When I received a copy, my initial reaction was that it was yet another publich speaking guide. Paging the book, I quickly realized that I was wrong. This books provides a very different perspective on public speaking, Written by somebody that clearly has experienced many hours on the stage, he not only gives the usual information that you would expect from such a book (how to structure your speech, using PowerPoint, body language etc), he also gives a huge amount of guidance on things that you only learn from experience, such as the easiest way to hook up a lapel microphone (unplug it, drop the cable through the inside of your shirt, and then reconnect it), how to full the front row (give stuff away), and how to use silence to make a point.
This book will help anybody interested in become a better public speaker, as well as those who are starting to do more than just the occasional presentation at work. It is loaded with tips and tricks that you only gain from experience on the road. It is written in a lighthearted manner, and is incredibly easy to read, the author has a quirky sense of humour, and he is happy to poke fun at himself. Chapter titles include “do not eat the microphone”, “the science of not boring people”, and “what to do if your talk sucks”. Even if you have been around for a while, you will still learn a trick or two from the book.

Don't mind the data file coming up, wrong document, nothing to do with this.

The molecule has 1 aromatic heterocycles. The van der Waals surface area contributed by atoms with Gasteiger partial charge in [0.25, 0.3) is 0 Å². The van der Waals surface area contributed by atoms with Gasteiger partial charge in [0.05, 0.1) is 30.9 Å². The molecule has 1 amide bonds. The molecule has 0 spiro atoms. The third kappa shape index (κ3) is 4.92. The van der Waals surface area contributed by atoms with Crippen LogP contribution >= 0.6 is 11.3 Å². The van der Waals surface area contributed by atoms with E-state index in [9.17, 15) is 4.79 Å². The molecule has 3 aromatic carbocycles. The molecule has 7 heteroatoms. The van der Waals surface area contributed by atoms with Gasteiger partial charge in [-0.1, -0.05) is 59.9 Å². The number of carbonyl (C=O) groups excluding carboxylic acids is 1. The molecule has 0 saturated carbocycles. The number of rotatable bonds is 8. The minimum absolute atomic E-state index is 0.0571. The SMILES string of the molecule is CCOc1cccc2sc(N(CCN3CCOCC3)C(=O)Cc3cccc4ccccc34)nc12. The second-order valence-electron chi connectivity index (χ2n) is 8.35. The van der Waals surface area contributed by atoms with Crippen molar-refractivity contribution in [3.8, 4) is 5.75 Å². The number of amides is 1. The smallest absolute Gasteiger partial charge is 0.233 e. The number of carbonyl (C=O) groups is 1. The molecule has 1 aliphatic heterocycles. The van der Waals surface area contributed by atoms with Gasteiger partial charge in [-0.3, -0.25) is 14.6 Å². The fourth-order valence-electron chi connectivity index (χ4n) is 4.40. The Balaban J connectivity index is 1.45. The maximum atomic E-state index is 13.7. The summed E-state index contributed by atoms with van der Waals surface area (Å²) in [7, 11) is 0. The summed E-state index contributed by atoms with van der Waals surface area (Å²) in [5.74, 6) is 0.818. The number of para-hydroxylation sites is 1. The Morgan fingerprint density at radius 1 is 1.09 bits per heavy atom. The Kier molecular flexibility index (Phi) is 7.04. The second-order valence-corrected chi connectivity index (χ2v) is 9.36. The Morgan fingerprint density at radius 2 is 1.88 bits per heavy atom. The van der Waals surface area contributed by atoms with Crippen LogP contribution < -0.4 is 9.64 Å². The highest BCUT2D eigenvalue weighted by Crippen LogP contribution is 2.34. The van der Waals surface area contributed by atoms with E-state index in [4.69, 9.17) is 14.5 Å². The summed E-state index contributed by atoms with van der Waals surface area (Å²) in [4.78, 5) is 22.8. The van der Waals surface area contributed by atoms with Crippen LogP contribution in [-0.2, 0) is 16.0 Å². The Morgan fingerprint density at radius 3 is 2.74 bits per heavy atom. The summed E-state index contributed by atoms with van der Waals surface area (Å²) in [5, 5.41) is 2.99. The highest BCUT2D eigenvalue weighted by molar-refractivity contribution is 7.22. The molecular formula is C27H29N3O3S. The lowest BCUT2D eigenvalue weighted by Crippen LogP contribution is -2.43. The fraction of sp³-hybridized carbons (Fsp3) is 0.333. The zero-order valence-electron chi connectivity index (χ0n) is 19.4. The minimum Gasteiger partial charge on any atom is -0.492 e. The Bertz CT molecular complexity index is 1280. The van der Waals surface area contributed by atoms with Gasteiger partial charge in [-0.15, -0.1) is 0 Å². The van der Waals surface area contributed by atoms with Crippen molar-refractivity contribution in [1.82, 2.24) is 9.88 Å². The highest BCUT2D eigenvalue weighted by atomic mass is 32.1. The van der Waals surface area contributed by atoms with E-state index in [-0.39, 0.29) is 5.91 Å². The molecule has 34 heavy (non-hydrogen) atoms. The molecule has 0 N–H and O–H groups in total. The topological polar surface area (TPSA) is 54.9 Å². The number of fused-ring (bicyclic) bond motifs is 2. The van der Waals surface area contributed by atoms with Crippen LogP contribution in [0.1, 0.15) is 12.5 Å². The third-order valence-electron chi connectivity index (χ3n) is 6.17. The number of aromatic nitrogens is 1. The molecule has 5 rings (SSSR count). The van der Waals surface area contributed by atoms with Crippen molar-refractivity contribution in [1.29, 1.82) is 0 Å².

While there are many photos in the book, they are black and white, and are generally not very clear. However, you are not buying the book to look at the photos.
The book is easy reading, full of tips, and provides valuable advice to both the beginner and more experienced speaker; well worth reading.
Thanks to the Folks at O’Reilly for the review copy.